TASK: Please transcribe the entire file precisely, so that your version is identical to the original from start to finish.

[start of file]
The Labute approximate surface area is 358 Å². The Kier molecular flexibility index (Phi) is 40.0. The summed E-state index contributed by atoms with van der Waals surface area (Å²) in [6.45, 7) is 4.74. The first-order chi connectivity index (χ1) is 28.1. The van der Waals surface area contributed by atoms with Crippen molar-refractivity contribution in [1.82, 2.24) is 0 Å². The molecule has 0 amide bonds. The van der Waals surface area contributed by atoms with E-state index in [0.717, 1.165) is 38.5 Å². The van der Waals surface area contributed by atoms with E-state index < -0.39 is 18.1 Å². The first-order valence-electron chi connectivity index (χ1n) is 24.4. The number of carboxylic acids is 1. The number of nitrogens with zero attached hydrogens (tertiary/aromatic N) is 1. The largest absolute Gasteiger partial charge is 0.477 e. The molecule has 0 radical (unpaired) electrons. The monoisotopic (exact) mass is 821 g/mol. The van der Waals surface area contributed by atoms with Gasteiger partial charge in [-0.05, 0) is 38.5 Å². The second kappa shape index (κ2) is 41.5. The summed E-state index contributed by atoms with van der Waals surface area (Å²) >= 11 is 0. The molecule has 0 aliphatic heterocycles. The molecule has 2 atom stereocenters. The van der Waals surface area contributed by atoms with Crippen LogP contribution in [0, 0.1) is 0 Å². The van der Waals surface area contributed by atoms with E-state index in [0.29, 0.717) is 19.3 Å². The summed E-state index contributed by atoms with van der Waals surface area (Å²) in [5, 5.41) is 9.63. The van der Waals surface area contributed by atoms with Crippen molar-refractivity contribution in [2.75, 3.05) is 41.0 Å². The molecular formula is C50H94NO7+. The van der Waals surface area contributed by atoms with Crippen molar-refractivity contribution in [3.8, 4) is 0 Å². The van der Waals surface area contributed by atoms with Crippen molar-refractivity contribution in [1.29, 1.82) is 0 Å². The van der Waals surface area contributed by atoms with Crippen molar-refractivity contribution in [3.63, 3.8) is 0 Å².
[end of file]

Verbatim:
The Labute approximate surface area is 358 Å². The Kier molecular flexibility index (Phi) is 40.0. The summed E-state index contributed by atoms with van der Waals surface area (Å²) in [6.45, 7) is 4.74. The first-order chi connectivity index (χ1) is 28.1. The van der Waals surface area contributed by atoms with Crippen molar-refractivity contribution in [1.82, 2.24) is 0 Å². The molecule has 0 amide bonds. The van der Waals surface area contributed by atoms with E-state index in [0.717, 1.165) is 38.5 Å². The van der Waals surface area contributed by atoms with E-state index < -0.39 is 18.1 Å². The first-order valence-electron chi connectivity index (χ1n) is 24.4. The number of carboxylic acids is 1. The number of nitrogens with zero attached hydrogens (tertiary/aromatic N) is 1. The largest absolute Gasteiger partial charge is 0.477 e. The molecule has 0 radical (unpaired) electrons. The monoisotopic (exact) mass is 821 g/mol. The van der Waals surface area contributed by atoms with Gasteiger partial charge in [-0.05, 0) is 38.5 Å². The second kappa shape index (κ2) is 41.5. The summed E-state index contributed by atoms with van der Waals surface area (Å²) >= 11 is 0. The molecule has 0 aliphatic heterocycles. The molecule has 2 atom stereocenters. The van der Waals surface area contributed by atoms with Crippen LogP contribution in [0, 0.1) is 0 Å². The van der Waals surface area contributed by atoms with E-state index in [0.29, 0.717) is 19.3 Å². The summed E-state index contributed by atoms with van der Waals surface area (Å²) in [5, 5.41) is 9.63. The van der Waals surface area contributed by atoms with Crippen molar-refractivity contribution in [2.75, 3.05) is 41.0 Å². The molecular formula is C50H94NO7+. The van der Waals surface area contributed by atoms with Crippen molar-refractivity contribution in [3.8, 4) is 0 Å². The van der Waals surface area contributed by atoms with Crippen molar-refractivity contribution in [1.29, 1.82) is 0 Å². The van der Waals surface area contributed by atoms with Crippen molar-refractivity contribution in [3.63, 3.8) is 0 Å².